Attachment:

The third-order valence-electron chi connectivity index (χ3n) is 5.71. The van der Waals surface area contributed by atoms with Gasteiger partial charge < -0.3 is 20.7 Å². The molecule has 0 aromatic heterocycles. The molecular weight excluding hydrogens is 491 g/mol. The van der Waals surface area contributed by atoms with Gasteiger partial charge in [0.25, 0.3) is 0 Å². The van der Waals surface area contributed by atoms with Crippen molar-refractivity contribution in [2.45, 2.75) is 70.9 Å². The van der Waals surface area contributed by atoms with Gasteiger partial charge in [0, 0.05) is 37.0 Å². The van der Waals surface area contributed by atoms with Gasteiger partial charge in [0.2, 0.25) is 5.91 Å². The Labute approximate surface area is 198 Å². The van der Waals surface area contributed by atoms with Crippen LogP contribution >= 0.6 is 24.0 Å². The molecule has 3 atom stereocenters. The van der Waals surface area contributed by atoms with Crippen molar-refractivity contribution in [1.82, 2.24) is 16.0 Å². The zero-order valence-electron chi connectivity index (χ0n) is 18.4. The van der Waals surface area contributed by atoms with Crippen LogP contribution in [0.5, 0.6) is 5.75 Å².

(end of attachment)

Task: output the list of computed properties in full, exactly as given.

The third-order valence-electron chi connectivity index (χ3n) is 5.71. The van der Waals surface area contributed by atoms with Gasteiger partial charge < -0.3 is 20.7 Å². The molecule has 0 aromatic heterocycles. The molecular weight excluding hydrogens is 491 g/mol. The van der Waals surface area contributed by atoms with Gasteiger partial charge in [0.25, 0.3) is 0 Å². The van der Waals surface area contributed by atoms with Crippen molar-refractivity contribution in [2.45, 2.75) is 70.9 Å². The van der Waals surface area contributed by atoms with Gasteiger partial charge in [0, 0.05) is 37.0 Å². The van der Waals surface area contributed by atoms with Gasteiger partial charge in [0.2, 0.25) is 5.91 Å². The Labute approximate surface area is 198 Å². The van der Waals surface area contributed by atoms with Crippen LogP contribution >= 0.6 is 24.0 Å². The molecule has 3 atom stereocenters. The van der Waals surface area contributed by atoms with Crippen molar-refractivity contribution in [1.82, 2.24) is 16.0 Å². The zero-order valence-electron chi connectivity index (χ0n) is 18.4. The van der Waals surface area contributed by atoms with Crippen LogP contribution in [0.5, 0.6) is 5.75 Å².